So our taxi kept driving. And driving. And we turned to the lady beside us and finally asked "where are you taking us?" Turns out the closest town is Caceres, nearly 100km away. At least someone knew what was going on and they drove us first to the Federal Police station where we had to get our entry stamp. Why they don't do it at the border I don't know. They didn't check our yellow fever vaccination either which I thought all the crossings into Brazil did. And then finally we were dropped off at the bus station in Caceres. The taxi was about $20 each. Beats walking... Had a quick lunch and jumped on a nice bus to Cuiaba, another 4hrs down the road, happy to have successfully crossed on a route that was very hard to get any recent info on.

Santa Cruz and Samaipata, Bolivia

We made it in late to Santa Cruz on our flight so it wasn't until the next day that we got a chance to step outside and see what we had gotten ourselves into. Having talked to many people over the years about South America, Bolivia has continually been mentioned as a place that many people spent (or wish they had spent) longer in. Obviously there is something to the place, and I can honestly say that within the first hour of walking around Santa Cruz my inner travel soul finally woke up, looked around, stretched and said "now you have my attention". It might technically be the 7th country we've been to already on this trip but it finally feels like the beginning of something.
Santa Cruz is the biggest city in Bolivia with over 1 million people but still managed to feel like a small provincial capital, especially in the centre where we were. It is not the capital of the country and receives little love from the powers that be up in La Paz. There are also few tourist sites in town so while Bolivia is very popular on the "Gringo Trail", only a small percentage of visitors descend to the lowlands of the Santa Cruz region for any length of time.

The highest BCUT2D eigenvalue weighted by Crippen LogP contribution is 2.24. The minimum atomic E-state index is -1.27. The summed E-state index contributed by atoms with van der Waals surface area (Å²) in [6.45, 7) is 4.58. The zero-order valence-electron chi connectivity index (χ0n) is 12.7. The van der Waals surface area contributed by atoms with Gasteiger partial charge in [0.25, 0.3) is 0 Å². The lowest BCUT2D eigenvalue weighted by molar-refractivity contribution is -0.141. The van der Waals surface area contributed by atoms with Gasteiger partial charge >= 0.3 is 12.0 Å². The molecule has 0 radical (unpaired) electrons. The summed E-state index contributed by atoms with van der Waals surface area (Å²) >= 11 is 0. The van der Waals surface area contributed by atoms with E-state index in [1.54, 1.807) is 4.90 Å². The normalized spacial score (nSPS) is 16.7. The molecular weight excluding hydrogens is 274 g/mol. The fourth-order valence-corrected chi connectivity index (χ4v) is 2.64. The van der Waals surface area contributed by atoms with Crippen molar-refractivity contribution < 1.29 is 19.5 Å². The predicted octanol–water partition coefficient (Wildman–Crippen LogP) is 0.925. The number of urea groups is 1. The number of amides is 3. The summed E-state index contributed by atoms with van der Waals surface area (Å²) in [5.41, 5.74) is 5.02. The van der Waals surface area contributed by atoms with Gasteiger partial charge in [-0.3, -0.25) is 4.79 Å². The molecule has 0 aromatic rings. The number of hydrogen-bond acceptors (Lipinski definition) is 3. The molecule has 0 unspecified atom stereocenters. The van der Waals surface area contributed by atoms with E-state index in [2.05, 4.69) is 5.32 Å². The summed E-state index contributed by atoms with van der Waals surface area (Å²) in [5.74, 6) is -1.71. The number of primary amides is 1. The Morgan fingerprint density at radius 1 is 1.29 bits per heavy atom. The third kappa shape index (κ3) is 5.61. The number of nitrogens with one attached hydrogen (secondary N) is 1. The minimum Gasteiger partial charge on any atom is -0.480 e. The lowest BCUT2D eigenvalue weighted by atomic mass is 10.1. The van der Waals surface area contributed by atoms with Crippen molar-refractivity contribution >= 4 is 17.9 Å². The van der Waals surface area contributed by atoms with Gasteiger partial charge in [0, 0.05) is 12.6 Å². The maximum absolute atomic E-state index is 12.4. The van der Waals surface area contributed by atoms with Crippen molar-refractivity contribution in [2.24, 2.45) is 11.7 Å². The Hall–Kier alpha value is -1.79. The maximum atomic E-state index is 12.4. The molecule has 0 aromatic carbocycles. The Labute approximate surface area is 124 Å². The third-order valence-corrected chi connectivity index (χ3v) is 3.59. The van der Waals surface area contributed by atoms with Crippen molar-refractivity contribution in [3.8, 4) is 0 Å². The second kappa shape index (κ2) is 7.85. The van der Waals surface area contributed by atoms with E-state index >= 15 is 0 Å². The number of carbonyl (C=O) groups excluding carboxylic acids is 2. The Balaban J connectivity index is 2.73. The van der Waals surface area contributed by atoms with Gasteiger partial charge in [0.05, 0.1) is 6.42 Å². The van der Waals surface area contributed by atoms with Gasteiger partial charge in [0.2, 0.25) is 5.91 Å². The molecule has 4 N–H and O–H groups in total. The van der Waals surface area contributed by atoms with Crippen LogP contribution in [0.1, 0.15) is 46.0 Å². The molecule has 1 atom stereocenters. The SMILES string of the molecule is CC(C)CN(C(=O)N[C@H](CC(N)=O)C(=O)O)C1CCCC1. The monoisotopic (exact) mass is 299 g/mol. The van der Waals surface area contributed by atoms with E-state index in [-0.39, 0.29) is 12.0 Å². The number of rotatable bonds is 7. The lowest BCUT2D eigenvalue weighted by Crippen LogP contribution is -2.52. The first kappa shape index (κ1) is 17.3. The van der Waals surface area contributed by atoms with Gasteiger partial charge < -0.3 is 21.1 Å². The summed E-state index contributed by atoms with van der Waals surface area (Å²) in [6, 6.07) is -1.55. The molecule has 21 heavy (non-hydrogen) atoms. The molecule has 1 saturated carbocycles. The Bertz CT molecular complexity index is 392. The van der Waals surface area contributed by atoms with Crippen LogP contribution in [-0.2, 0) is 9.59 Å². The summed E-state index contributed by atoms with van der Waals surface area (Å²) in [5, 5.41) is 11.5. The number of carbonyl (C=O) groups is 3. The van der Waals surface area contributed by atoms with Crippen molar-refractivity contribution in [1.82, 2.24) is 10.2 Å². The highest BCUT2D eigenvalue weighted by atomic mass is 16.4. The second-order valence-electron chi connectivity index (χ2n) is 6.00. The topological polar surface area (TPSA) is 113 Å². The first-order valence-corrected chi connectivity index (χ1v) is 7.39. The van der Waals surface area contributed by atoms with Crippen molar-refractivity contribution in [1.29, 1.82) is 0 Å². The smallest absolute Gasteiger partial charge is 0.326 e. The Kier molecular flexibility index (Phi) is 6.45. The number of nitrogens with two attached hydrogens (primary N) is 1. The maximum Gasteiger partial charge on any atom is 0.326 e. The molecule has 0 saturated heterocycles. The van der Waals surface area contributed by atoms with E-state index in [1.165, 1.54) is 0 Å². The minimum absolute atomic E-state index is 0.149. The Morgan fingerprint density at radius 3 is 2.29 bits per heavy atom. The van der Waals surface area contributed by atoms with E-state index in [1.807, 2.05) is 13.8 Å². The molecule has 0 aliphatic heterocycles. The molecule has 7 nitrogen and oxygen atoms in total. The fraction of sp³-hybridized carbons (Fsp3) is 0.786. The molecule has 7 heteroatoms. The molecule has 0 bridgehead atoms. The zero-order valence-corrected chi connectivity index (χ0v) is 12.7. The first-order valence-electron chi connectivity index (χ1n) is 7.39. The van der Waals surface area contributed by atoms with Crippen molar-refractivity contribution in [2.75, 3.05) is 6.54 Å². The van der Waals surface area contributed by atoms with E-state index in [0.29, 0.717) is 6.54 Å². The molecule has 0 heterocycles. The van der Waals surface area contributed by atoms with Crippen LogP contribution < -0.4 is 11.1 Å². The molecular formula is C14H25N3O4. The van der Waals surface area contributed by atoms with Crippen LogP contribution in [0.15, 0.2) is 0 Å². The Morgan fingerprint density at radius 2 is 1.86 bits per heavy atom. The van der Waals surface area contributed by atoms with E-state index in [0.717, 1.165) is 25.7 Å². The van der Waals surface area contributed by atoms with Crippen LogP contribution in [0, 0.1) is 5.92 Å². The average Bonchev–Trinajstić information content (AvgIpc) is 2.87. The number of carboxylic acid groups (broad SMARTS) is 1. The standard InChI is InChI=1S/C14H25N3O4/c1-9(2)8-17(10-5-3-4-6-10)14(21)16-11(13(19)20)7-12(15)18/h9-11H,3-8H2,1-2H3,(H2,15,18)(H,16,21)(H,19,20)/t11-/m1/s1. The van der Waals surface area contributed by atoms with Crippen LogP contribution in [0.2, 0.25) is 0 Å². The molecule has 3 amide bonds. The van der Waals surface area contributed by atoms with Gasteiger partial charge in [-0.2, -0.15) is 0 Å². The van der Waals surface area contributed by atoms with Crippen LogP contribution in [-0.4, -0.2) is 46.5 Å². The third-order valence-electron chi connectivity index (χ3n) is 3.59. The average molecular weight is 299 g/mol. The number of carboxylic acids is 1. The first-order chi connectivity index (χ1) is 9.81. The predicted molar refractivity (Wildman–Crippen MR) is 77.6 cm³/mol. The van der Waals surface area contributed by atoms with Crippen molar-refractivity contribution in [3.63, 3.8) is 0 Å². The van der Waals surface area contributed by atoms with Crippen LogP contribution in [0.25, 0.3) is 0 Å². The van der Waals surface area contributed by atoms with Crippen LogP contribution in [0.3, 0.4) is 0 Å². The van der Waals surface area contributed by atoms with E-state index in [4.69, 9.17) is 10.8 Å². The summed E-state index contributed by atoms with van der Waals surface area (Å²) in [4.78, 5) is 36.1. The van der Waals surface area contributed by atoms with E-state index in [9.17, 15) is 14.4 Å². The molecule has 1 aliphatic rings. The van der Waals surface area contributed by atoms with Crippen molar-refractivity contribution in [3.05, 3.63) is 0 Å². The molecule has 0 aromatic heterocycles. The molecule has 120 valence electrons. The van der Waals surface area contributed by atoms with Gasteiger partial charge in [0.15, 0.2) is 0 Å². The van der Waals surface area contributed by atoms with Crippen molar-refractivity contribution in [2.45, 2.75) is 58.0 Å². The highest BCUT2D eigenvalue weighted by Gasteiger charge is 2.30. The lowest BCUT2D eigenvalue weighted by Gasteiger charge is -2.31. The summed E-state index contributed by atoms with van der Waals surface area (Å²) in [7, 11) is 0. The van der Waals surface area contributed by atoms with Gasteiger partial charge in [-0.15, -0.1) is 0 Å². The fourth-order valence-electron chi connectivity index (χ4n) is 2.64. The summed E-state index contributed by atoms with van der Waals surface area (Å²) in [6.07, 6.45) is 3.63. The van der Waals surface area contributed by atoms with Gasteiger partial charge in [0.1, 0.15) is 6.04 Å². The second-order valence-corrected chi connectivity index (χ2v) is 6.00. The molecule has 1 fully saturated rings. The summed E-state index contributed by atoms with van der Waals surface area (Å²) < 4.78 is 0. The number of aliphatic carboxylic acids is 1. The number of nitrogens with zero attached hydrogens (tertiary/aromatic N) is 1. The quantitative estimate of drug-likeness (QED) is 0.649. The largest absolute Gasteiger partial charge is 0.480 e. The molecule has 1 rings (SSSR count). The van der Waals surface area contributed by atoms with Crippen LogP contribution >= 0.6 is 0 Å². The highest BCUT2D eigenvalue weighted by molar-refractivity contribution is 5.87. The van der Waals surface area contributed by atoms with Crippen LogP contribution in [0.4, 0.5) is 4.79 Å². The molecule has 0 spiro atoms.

What was nice for us is that we have finally left the Caribbean vibe and entered a Spanish one. Soaking up the atmosphere in a beautiful plaza in front of a colonial-style catholic church is the new time killer. Santa Cruz has a nice, very relaxed and family-oriented plaza without hassle where vendors in uniforms wheel thermoses of coffee and tea around for sale by the cup, little old ladies walk by in traditional dress and couples stroll hand in hand and (most shockingly of all) less than half of people were staring at their smartphones. Gasp! Could it be? In the big city? Something still resembling a traditional and authentic culture? And I haven't even started on the Mennonites yet.

Central plaza of Santa Cruz
Central Plaza

Los Pozos market area
Random park near our hotel in Santa Cruz